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Entries in Milwaukee Brewers (41)


Braun Hitting the Straight Stuff

Ryan Braun of the Milwaukee Brewers collected three more hits on Thursday afternoon, extending his hit streak to 20 games.  In looking at his previous 19 games, Ryan isn't hitting location as much as he's hitting movement, or lack thereof.

Braun picks up hits on balls in and out of the strike zone:

Ryan Brain, in play average, June 8 through 29, 2011.He's hitting well over .300 on balls in the zone and out of the zone.  He hits balls up, in, out and down.  He sees the most success on fastballs and sinkers.  Note the movement on those pitches during the streak:

Ryan Braun, fastball movement, June 8 through June 29, 2011.The fastballs are basically flat, with a little movement away from Braun.

Ryan Braun, sinker movement, June 8 through June 29, 2011.The sinkers are not sinking much, and I wonder if these are really two-seam fastballs being miss identified. (The sinkers average one MPH slower than the fastballs.)  Both pitches come in fairly straight with little break.  Those are the pitches Ryan likes to hit:

Ryan Braun, hits on fastballs and sinkers, June 8 through June 29, 2011.Braun's pitch is a straight pitch.  The location doesn't matter.  These graphs show where the ball breaks relative to where a ball without spin would go.  Ryan seems to be good at that prediction, and when the pitch shows little movement, he bat ends up on the ball square.


Helping Prince Fielder

Prince Fielder of the Milwaukee Brewers came into Monday's action leading the National League in RBI with 42.  Driving in runs is often a combination of men on base plus power supplied by the batter, since long hits move runners father along the bases.  Slugging percentage represents a distance, the number of bases a player earns in an average at bat.  The higher than number, the farther runners on base can advance.  Fielder came into the day with a fine .533 slugging percentage.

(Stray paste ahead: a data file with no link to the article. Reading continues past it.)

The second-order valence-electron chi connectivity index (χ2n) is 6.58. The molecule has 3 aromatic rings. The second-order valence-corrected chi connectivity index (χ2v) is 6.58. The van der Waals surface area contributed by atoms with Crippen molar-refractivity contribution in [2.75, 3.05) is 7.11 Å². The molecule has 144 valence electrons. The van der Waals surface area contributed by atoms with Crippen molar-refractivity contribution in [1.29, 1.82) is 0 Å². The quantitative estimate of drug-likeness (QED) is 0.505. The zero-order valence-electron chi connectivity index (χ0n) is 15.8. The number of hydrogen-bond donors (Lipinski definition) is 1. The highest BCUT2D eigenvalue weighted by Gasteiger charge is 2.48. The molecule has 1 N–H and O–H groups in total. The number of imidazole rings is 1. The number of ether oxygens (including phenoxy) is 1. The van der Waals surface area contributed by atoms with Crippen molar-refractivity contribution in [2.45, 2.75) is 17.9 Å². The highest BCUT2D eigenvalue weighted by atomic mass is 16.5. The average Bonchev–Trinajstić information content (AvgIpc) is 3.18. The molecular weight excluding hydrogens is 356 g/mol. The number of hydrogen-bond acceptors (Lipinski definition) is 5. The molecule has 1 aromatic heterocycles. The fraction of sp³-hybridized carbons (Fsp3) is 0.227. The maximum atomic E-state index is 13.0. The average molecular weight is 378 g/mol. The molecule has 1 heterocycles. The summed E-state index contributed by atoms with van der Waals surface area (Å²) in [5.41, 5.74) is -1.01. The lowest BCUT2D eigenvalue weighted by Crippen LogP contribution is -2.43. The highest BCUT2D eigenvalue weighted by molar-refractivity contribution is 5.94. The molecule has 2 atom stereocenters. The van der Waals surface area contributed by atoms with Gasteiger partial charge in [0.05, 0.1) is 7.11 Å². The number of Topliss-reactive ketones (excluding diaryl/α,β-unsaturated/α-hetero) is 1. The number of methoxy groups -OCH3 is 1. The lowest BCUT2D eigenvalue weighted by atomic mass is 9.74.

Fielder's hot zone for power exists in a diagonal from the upper outside corner down the the lower inside corner of the strike zone.

Prince Fielder, in play slugging percentage, 2011.In the past, pitchers worked him away and down as much as possible.

Prince Fielder, pitch frequency, 2008-2010.I'm sure pitchers are still trying to replicate this pattern, but so far this year they're getting balls up and in the middle more:

Prince Fielder, pitch frequency, 2011.Pitchers are missing their spots, and Fielder is taking advantage of that to drive in plenty of runs.  He might slow down a bit as the season progresses and pitchers find their spots against him again.


Top Curveballs by Contact

(Min. 50 curveballs thrown in 2011)

Prior to the beginning of this season, we took a look at the change in Zack Greinke's (MIL) curveball between 2009 and 2010.  Getting his curveball back on track is important for Greinke this year, especially if he is going to get back to his Cy Young form from two years ago.

So far this season, batters are swinging and missing at his curve at a higher rate than against any other pitchers' curve.  He's yielded only one hit off the pitch, a ground ball single to Jose Tabata (PIT) on May 15th.

In 2009, Greinke had an average BrkZ (vertical inches of break from spin) reading on his curveball of -4.2.  In 2010, that number was cut in half to -2.0 inches of downward break - and as noted in the previous post on Greinke, batters were teeing off on it.  This season, his curve has a BrkZ reading of -6.8.  While his overall numbers haven't been great through his first 4 starts, a working curveball is a good sign for the 2009 Cy Young winner.